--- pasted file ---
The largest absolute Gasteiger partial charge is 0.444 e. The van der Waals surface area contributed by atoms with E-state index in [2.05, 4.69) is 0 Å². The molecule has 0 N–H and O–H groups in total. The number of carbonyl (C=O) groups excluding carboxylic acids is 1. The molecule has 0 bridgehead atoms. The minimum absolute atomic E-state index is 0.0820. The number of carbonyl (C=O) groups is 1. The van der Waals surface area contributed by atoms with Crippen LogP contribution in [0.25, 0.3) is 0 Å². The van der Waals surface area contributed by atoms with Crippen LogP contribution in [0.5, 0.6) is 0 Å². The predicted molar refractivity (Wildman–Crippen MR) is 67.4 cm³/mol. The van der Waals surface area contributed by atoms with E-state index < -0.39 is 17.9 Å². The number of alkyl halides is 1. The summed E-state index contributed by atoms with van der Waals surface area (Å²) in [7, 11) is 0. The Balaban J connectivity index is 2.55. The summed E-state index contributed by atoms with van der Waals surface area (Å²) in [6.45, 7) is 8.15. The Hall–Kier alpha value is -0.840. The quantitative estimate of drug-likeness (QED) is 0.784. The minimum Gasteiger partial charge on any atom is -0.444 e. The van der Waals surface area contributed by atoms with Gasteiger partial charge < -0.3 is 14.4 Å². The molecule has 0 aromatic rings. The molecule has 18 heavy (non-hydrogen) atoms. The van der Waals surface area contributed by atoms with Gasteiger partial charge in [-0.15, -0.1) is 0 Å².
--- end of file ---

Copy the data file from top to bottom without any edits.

The largest absolute Gasteiger partial charge is 0.444 e. The van der Waals surface area contributed by atoms with E-state index in [2.05, 4.69) is 0 Å². The molecule has 0 N–H and O–H groups in total. The number of carbonyl (C=O) groups excluding carboxylic acids is 1. The molecule has 0 bridgehead atoms. The minimum absolute atomic E-state index is 0.0820. The number of carbonyl (C=O) groups is 1. The van der Waals surface area contributed by atoms with Crippen LogP contribution in [0.25, 0.3) is 0 Å². The van der Waals surface area contributed by atoms with Crippen LogP contribution in [0.5, 0.6) is 0 Å². The predicted molar refractivity (Wildman–Crippen MR) is 67.4 cm³/mol. The van der Waals surface area contributed by atoms with E-state index < -0.39 is 17.9 Å². The number of alkyl halides is 1. The summed E-state index contributed by atoms with van der Waals surface area (Å²) in [7, 11) is 0. The Balaban J connectivity index is 2.55. The summed E-state index contributed by atoms with van der Waals surface area (Å²) in [6.45, 7) is 8.15. The Hall–Kier alpha value is -0.840. The quantitative estimate of drug-likeness (QED) is 0.784. The minimum Gasteiger partial charge on any atom is -0.444 e. The van der Waals surface area contributed by atoms with Gasteiger partial charge < -0.3 is 14.4 Å². The molecule has 0 aromatic rings. The molecule has 18 heavy (non-hydrogen) atoms. The van der Waals surface area contributed by atoms with Gasteiger partial charge in [-0.15, -0.1) is 0 Å².